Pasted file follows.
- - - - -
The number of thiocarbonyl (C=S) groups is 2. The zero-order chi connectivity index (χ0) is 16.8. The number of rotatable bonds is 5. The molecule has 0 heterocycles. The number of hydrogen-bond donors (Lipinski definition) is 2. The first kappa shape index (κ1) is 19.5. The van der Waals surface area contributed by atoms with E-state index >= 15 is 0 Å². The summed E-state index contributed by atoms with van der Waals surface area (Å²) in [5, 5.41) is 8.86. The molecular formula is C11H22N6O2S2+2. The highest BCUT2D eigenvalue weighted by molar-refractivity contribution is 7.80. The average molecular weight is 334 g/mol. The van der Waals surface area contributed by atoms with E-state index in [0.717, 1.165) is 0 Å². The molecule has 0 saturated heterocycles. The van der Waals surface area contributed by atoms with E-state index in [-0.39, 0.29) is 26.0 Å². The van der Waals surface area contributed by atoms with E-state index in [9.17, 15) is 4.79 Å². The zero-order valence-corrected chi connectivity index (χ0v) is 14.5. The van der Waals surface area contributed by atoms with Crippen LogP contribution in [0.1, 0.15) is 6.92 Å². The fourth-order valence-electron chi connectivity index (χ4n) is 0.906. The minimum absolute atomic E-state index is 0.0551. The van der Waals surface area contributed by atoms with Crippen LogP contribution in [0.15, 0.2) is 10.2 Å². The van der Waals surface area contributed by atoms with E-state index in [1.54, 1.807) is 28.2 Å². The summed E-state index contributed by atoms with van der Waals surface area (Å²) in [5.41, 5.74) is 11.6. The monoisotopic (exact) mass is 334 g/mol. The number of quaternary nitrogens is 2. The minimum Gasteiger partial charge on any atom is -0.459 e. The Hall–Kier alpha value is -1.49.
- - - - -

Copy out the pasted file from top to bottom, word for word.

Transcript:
The number of thiocarbonyl (C=S) groups is 2. The zero-order chi connectivity index (χ0) is 16.8. The number of rotatable bonds is 5. The molecule has 0 heterocycles. The number of hydrogen-bond donors (Lipinski definition) is 2. The first kappa shape index (κ1) is 19.5. The van der Waals surface area contributed by atoms with E-state index >= 15 is 0 Å². The summed E-state index contributed by atoms with van der Waals surface area (Å²) in [5, 5.41) is 8.86. The molecular formula is C11H22N6O2S2+2. The highest BCUT2D eigenvalue weighted by molar-refractivity contribution is 7.80. The average molecular weight is 334 g/mol. The van der Waals surface area contributed by atoms with E-state index in [0.717, 1.165) is 0 Å². The molecule has 0 saturated heterocycles. The van der Waals surface area contributed by atoms with E-state index in [-0.39, 0.29) is 26.0 Å². The van der Waals surface area contributed by atoms with E-state index in [9.17, 15) is 4.79 Å². The zero-order valence-corrected chi connectivity index (χ0v) is 14.5. The van der Waals surface area contributed by atoms with Crippen LogP contribution in [0.1, 0.15) is 6.92 Å². The fourth-order valence-electron chi connectivity index (χ4n) is 0.906. The minimum absolute atomic E-state index is 0.0551. The van der Waals surface area contributed by atoms with Crippen LogP contribution in [0.15, 0.2) is 10.2 Å². The van der Waals surface area contributed by atoms with E-state index in [1.54, 1.807) is 28.2 Å². The summed E-state index contributed by atoms with van der Waals surface area (Å²) in [5.41, 5.74) is 11.6. The monoisotopic (exact) mass is 334 g/mol. The number of quaternary nitrogens is 2. The minimum Gasteiger partial charge on any atom is -0.459 e. The Hall–Kier alpha value is -1.49.